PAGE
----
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Walking and Talking Across Spain - long distance walking chelates the chemicals that trigger my Multiple Chemical Sensitivities

Monday, August 26, 2013

Gas-less Beans


Origin of FART

Middle English ferten, farten; 
akin to Old High Germanferzan to break wind, 
Old Norse freta, Greek perdesthai,
Sanskrit pardate he breaks wind
First Known Use: 13th century

As many of you who have followed this blog know,
originally it was a blog about simple living.
Then, as my MCS and my love for the Camino
 took me back to Spain again and again,
it transformed into a blog ABOUT the Camino.

But I'd like to try to get back to my original idea,
which was to give people information that would help them in a tight economy.

Today I want to talk about how you can lessen the effect of GAS when you're cooking beans.
Beans and seeds are an easy food to store in case of emergency.
You can put them in glass or plastic containers,
and until you add moisture,
they'll pretty much hold their food value.
I have a variety of beans and seeds in my storage,
including garbanzos, pintos, white beans,
black beans, mung beans,
and lentils.

But beans have one problem.
They cause gas for many people.
Most of you over 50 will remember this jumprope song.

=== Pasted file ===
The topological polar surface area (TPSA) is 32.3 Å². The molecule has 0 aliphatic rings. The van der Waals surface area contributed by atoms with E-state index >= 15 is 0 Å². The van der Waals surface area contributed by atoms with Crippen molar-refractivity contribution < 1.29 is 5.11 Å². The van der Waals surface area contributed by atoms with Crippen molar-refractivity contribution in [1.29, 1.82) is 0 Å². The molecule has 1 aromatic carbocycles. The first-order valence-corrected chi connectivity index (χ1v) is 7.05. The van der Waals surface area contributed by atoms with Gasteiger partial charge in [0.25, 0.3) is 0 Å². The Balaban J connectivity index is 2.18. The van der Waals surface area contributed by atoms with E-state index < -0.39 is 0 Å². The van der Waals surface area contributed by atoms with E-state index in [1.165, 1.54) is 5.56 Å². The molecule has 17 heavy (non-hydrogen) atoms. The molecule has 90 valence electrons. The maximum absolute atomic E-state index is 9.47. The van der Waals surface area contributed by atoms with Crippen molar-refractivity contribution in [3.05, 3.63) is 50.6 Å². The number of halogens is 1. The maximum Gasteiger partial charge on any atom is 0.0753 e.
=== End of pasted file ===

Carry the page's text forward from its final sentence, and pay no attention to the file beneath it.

Beans, Beans!
The musical fruit!
The more you eat,
the more you toot!
The more you toot,
the better you feel!

So let's have beans
for every meal!

Those who don't remember the song
will remember how funny a fart can be to a child.

It's universal humor.

But WHY do beans make us "toot" and is there anything we can do about it?
Let's talk about botany and biology.


What a Bean or Seed Wants

A bean or a seed has one purpose.
It wants to travel and sprout.

To travel, it has made itself attractive to birds and animals;
they want to EAT it!

And then to sprout it needs moisture and fertilizer.
So it needs to make it all the way through some pretty tough digestive systems,
and come out the other end in a nice warm pile of poop!

That's just the embarrassing truth.

In order to survive its journey through the digestive system,
it has developed a defense system; 
a very tough coat, called a "seed coat."

The seed coat is the (usually) colored part of the seed you see.
Black beans have black seed coats.
Kidney beans have reddish seed coats.
Garbanzo beans have cream or yellow colored coats.

This coat protects the seed for 24-48 hours while it travels through a digestive system.
It does not WANT to be digested.
It wants to survive the journey,
so it stays buttoned up for the general time it takes
for it to pass through the host's digestive system.

After that time, it begins to soften and split open,
allowing moisture to reach the seed itself,
and promote sprouting.

Your Body

Your body, on the other hand,
has developed a way to know 
when certain foods are not being digested.
It's called "gas!"

Things you eat are broken down by enzymes, 
stomach acids, and intestinal bacteria 
in order for the energy in them to be made available to the body. 
Through the processes of digestion and fermentation, 
gases can be liberated from what's eaten.

When a food sits in your gut 
and is not being broken down fast enough 
for your body to extract the nutrients,
you develop more gas, and more gas, 
and that gas has to go somewhere!

So you fart!


So that tough little seed coat stays hard for 24-48 hours,
and while your body is working on digesting it,